The Andoke de Aduche Indigenous Reserve in the Colombian Amazon is expanded, connecting it to the world’s largest rainforest conservation corridor
As the advance of the deforestation frontier increasingly threatens the Colombian Amazon, forests not designated as protected areas or under the control of indigenous peoples are exceptionally vulnerable, as they risk becoming the “tip of the spear” for degradation and eventual deforestation. One of these last large expanses of unprotected forest in the Colombian Amazon is located on the southeastern border of Chiribiquete National Park, the world’s largest tropical rainforest park and a UNESCO world heritage site. Chiribiquete is of crucial importance for global biocultural diversity, as it connects the Andes mountains, the Amazon rainforest, and the Guiana Shield, and is suggested to be home to indigenous peoples living in voluntary isolation. This previously unprotected forested area has been claimed by the Andoke indigenous people as an expansion area for their reserve to the south, the Andoke de Aduche indigenous reserve, established in 1988.
With support from the Amazon Conservation Team (ACT), the Andoke de Aduche reserve was expanded today by 126,287 hectares, now totaling 188,466 hectares and connecting to a 10-million-hectare conservation corridor the size of Portugal. This expansion consolidates a biocultural corridor made up of national parks and the indigenous reserves of the Colombian Amazon including those of the murui-muinaɨ (Uitoto), féénemɨnaa (Muinane), and po’siɵ’hɵ (Andoke). This important achievement would not have been possible without the support of the Andes Amazon Fund and the Colombian government.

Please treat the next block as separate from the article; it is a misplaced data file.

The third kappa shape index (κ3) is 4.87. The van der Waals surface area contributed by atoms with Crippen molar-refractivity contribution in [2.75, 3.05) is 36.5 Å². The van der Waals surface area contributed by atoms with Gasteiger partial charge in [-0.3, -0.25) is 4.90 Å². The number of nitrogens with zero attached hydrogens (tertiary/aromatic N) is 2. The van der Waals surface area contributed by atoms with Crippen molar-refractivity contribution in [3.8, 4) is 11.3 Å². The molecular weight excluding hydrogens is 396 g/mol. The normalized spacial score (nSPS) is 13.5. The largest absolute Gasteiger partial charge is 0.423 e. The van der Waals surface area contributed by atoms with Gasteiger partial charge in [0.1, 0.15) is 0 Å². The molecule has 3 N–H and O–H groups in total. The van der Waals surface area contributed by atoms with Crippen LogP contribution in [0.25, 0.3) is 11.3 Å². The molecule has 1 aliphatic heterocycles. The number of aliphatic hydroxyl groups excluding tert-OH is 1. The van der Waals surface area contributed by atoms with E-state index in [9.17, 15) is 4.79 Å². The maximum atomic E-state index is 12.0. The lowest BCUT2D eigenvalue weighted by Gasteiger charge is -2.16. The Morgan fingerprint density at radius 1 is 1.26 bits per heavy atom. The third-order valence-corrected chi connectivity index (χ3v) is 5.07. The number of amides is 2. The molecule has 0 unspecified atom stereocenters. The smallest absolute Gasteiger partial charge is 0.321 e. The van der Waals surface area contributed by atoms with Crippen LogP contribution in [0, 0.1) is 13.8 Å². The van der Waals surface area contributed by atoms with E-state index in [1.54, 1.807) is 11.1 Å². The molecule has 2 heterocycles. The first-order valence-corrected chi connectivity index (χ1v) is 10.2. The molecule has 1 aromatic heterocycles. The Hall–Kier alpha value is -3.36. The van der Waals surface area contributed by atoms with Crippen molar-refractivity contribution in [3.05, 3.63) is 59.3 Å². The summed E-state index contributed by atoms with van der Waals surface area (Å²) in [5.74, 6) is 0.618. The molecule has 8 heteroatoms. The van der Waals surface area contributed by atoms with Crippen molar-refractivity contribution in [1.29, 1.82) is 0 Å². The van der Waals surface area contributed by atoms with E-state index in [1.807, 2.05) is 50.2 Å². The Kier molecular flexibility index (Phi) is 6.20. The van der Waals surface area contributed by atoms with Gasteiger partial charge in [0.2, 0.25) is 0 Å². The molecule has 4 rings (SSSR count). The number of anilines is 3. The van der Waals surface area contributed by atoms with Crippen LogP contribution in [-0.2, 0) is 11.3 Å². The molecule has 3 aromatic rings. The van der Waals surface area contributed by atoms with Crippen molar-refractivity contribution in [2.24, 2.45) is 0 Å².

In 2017, ACT and its partner communities were able to achieve major expansions of other indigenous reserves that also lie on the southern border of Chiribiquete National Park, connecting the largest indigenous reserve of Colombia, the Predio Putumayo, with Chiribiquete. Of particular note is that this expansion of the Andoke de Aduche reserve is likely to be one of the last large indigenous reserve expansions in the Colombian Amazon, of which close to 55% is designated as indigenous territories and more than 20% designated as national parkland. With this expansion, ACT has formalized close to one million hectares of indigenous lands, amounting to almost half of all lands in Colombia titled to indigenous peoples in the last decade.
Also benefiting from this expansion are regional fauna. Studies carried out in the region reveal the presence of the giant otter (Pteronura brasiliensis) and the Amazon river dolphin (Inia geoffrensis), both classified as endangered species by the IUCN. Vulnerable species such as the tapir (Tapirus terrestris) can also be found in the area. Numerous primates such as the Colombian red howler and the Spix’s night monkey (Aotus vociferans) make their home here as well. 355 bird species have been identified, among which the harpy eagle (Harpija harpyja), the largest and most powerful raptor found in the rainforest, is of particular note as its conservation requires extensive territories and because it has been extirpated from most of its northern range in Central America.
The Andoke people play a strategic role in area conservation and the control of deforestation drivers near Chiribiquete. The expansion of this reserve is crucial for the cultural survival of this vulnerable population and the protection of unique biodiversity. Equally important, the expanded reserve is located in the Araracuara region, an area with unique landscapes that are sacred to the Andoke and other indigenous peoples of the area. This ancestral land with its irreplaceable biodiversity is now protected for generations to come.
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